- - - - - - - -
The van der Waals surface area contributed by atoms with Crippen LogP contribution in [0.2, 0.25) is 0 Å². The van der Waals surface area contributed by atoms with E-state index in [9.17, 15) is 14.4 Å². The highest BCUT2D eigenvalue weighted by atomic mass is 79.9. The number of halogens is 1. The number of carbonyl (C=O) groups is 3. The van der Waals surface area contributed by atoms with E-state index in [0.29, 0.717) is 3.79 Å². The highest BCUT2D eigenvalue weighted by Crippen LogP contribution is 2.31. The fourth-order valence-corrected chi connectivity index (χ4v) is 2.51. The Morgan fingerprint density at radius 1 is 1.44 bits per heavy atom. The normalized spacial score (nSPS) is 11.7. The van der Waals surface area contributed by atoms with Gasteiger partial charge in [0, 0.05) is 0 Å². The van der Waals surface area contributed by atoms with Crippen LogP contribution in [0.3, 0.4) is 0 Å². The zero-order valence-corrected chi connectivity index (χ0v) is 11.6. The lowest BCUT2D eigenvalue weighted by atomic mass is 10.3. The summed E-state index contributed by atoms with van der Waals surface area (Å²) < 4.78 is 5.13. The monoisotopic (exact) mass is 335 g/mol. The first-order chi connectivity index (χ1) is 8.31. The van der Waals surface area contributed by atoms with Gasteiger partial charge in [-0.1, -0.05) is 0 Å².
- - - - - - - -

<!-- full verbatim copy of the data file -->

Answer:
The van der Waals surface area contributed by atoms with Crippen LogP contribution in [0.2, 0.25) is 0 Å². The van der Waals surface area contributed by atoms with E-state index in [9.17, 15) is 14.4 Å². The highest BCUT2D eigenvalue weighted by atomic mass is 79.9. The number of halogens is 1. The number of carbonyl (C=O) groups is 3. The van der Waals surface area contributed by atoms with E-state index in [0.29, 0.717) is 3.79 Å². The highest BCUT2D eigenvalue weighted by Crippen LogP contribution is 2.31. The fourth-order valence-corrected chi connectivity index (χ4v) is 2.51. The Morgan fingerprint density at radius 1 is 1.44 bits per heavy atom. The normalized spacial score (nSPS) is 11.7. The van der Waals surface area contributed by atoms with Gasteiger partial charge in [0, 0.05) is 0 Å². The van der Waals surface area contributed by atoms with Crippen LogP contribution in [0.3, 0.4) is 0 Å². The zero-order valence-corrected chi connectivity index (χ0v) is 11.6. The lowest BCUT2D eigenvalue weighted by atomic mass is 10.3. The summed E-state index contributed by atoms with van der Waals surface area (Å²) < 4.78 is 5.13. The monoisotopic (exact) mass is 335 g/mol. The first-order chi connectivity index (χ1) is 8.31. The van der Waals surface area contributed by atoms with Gasteiger partial charge in [-0.1, -0.05) is 0 Å².